President Joe Biden claimed on Thursday that he “never said a negative thing” about the late Senator John McCain (R-AZ) — but a quick search of his comments during the 2008 presidential campaign alone reveals that Biden’s statement is not true.
Biden made the statement during a White House ceremony honoring McCain along with 16 other new recipients — including champion gymnast Simone Biles and soccer star Megan Rapinoe — of the Presidential Medal of Freedom. McCain’s award was presented posthumously to his widow, Cindy McCain, who currently serves as the U.S. Ambassador to the UN Agencies in Rome.
“I will admit to my Democratic friends I’m the guy who encouraged John to go home and run for office, for real, because I knew what incredible courage, intellect and conscience he had,” Biden said. “We ran against each other, which I didn’t like, on tickets for the highest office in the land. I was a candidate for vice president, he was the candidate for president. I never stopped admiring John. Never said a negative thing about him in my life because I knew his honor, his courage, and his commitment.”
“I never stopped admiring John. Never said a negative thing about him in my life because I knew his honor, his courage and his commitment.”
— ABC News (@ABC) July 7, 2022
But during the very campaign Biden mentioned — when he was running for vice president alongside former President Barack Obama and McCain had the Republican nomination — Biden had taken several swipes at the Arizona senator.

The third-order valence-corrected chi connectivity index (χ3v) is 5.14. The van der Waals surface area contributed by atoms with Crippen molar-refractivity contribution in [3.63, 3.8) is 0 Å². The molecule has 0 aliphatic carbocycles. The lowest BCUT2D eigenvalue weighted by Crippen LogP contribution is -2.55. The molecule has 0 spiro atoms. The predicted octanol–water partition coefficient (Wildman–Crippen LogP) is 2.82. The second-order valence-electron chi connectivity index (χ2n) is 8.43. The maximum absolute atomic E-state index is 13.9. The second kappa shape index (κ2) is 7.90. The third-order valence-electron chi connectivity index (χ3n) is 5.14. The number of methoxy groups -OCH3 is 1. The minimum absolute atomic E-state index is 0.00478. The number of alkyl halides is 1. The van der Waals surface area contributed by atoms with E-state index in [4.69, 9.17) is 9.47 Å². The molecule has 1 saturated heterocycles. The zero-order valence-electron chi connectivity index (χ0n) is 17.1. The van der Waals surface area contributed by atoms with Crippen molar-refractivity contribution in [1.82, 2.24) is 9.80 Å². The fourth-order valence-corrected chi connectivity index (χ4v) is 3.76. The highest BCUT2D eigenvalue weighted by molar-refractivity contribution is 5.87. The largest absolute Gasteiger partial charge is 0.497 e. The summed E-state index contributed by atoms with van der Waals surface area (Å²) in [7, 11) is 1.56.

Criticizing McCain as an “angry man” who was lashing out at Obama because he didn’t like being tied too closely to former President George W. Bush, Biden said of McCain, “You can’t call yourself a maverick when all you’ve ever been is a sidekick.” He claimed to have stolen the line from Senator Bob Casey (D-PA).
During the same Florida speech — in October of 2008 — Biden described “what a majority of American people are looking for — a steady hand, leadership, an optimist; not an angry man, lurching from one position to another.”
Biden also accused McCain of attempting to take “the low road to the highest office in the land,” saying that he was rooting his campaign in personal attacks — prompting some to believe that their long friendship might not recover.
“With friends like Joe Biden, John McCain doesn’t need enemies. John McCain is not going to forgive. He’s not a forgiving type,” Paul Light of New York University’s Center for the Study of Congress explained.